lib(lib);
                                                      // and here you can add global things like lib.unload = function(...
                                                  }
                                                  

                                                   

                                                  Now one can just use something like

                                                   

                                                  library(function MyLibrary(SELF){
                                                      var INNER = {}; // if needed
                                                      INNER.myPrivateData1 = "foo";
                                                      // ...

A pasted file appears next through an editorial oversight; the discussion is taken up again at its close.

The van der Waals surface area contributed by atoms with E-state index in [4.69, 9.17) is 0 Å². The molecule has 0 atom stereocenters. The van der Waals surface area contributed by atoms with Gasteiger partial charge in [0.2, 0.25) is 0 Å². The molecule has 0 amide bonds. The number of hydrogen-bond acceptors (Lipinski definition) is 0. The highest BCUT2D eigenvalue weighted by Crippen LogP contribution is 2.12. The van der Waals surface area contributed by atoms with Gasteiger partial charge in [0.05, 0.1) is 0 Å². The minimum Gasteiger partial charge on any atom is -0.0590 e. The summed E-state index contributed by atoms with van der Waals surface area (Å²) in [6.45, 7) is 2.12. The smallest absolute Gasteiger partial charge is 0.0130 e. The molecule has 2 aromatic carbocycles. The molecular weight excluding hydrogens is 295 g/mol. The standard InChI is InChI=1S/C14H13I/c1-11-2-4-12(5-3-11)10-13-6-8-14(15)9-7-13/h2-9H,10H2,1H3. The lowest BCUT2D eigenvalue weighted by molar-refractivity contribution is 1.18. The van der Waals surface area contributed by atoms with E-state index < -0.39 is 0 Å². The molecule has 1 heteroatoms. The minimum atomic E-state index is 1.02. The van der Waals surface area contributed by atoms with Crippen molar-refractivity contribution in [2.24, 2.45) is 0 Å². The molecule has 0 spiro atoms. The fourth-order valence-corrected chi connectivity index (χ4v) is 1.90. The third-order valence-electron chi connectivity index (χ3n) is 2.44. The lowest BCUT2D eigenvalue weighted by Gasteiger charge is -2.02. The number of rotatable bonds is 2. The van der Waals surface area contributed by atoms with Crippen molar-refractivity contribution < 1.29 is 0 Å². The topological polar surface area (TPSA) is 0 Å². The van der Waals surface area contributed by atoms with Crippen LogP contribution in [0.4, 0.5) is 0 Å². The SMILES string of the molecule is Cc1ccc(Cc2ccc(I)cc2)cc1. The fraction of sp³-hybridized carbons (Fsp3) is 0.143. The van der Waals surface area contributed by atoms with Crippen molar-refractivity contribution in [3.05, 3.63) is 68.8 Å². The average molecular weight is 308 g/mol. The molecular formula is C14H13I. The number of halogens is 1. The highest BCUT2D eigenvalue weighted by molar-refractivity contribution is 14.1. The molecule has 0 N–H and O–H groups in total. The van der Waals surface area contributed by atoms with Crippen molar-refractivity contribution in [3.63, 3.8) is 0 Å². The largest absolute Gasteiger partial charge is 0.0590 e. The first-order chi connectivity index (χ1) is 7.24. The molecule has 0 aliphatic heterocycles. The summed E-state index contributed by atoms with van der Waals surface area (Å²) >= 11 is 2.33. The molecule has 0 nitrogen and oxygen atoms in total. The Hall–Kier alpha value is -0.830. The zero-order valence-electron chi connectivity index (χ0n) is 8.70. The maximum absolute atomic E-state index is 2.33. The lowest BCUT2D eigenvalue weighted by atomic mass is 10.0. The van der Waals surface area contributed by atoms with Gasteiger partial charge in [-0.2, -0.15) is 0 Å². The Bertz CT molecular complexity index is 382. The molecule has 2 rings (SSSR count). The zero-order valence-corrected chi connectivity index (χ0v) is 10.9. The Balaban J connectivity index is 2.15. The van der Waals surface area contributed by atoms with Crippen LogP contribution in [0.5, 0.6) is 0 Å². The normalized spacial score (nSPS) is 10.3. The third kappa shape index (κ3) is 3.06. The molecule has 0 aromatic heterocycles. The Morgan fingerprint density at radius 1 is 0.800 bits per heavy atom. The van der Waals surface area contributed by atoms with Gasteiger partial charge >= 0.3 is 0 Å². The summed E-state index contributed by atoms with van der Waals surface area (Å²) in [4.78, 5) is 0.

SELF.myPublicData1 = 123;
                                                      // ...
                                                  }
                                                  

                                                   

                                                  i.e. you basically pass a singleton constructor to the library function. Now it becomes trivial to globally change the library interface, and as an added bonus you can declare sublibraries by passing the parent as namespace parameter. And for development there's the forceReload parameter or the lib.reload() function.

                                                   

                                                  Now if only there was a way for library to figure out the name of the script which called library, you could even pass it an anonymous function in a Python-like one file per library (or module) approach...